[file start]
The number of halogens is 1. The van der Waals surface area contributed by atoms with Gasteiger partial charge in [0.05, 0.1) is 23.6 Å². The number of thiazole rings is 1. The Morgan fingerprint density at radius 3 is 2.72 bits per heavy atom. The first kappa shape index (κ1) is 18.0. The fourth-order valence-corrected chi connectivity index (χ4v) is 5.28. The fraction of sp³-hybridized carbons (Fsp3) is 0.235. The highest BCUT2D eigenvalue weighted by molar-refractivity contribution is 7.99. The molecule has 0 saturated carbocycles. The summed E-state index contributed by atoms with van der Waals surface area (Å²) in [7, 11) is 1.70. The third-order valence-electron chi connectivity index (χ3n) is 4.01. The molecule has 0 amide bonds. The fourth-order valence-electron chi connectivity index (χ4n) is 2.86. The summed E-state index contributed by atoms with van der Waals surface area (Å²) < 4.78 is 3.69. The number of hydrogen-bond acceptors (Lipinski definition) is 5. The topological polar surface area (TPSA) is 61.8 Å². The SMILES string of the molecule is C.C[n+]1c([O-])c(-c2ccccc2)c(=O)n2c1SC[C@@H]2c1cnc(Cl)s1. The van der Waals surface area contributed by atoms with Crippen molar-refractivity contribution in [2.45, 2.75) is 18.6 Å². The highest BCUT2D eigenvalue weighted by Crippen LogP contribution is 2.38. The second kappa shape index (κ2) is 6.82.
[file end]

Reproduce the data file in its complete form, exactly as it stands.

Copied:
The number of halogens is 1. The van der Waals surface area contributed by atoms with Gasteiger partial charge in [0.05, 0.1) is 23.6 Å². The number of thiazole rings is 1. The Morgan fingerprint density at radius 3 is 2.72 bits per heavy atom. The first kappa shape index (κ1) is 18.0. The fourth-order valence-corrected chi connectivity index (χ4v) is 5.28. The fraction of sp³-hybridized carbons (Fsp3) is 0.235. The highest BCUT2D eigenvalue weighted by molar-refractivity contribution is 7.99. The molecule has 0 saturated carbocycles. The summed E-state index contributed by atoms with van der Waals surface area (Å²) in [7, 11) is 1.70. The third-order valence-electron chi connectivity index (χ3n) is 4.01. The molecule has 0 amide bonds. The fourth-order valence-electron chi connectivity index (χ4n) is 2.86. The summed E-state index contributed by atoms with van der Waals surface area (Å²) < 4.78 is 3.69. The number of hydrogen-bond acceptors (Lipinski definition) is 5. The topological polar surface area (TPSA) is 61.8 Å². The SMILES string of the molecule is C.C[n+]1c([O-])c(-c2ccccc2)c(=O)n2c1SC[C@@H]2c1cnc(Cl)s1. The van der Waals surface area contributed by atoms with Crippen molar-refractivity contribution in [2.45, 2.75) is 18.6 Å². The highest BCUT2D eigenvalue weighted by Crippen LogP contribution is 2.38. The second kappa shape index (κ2) is 6.82.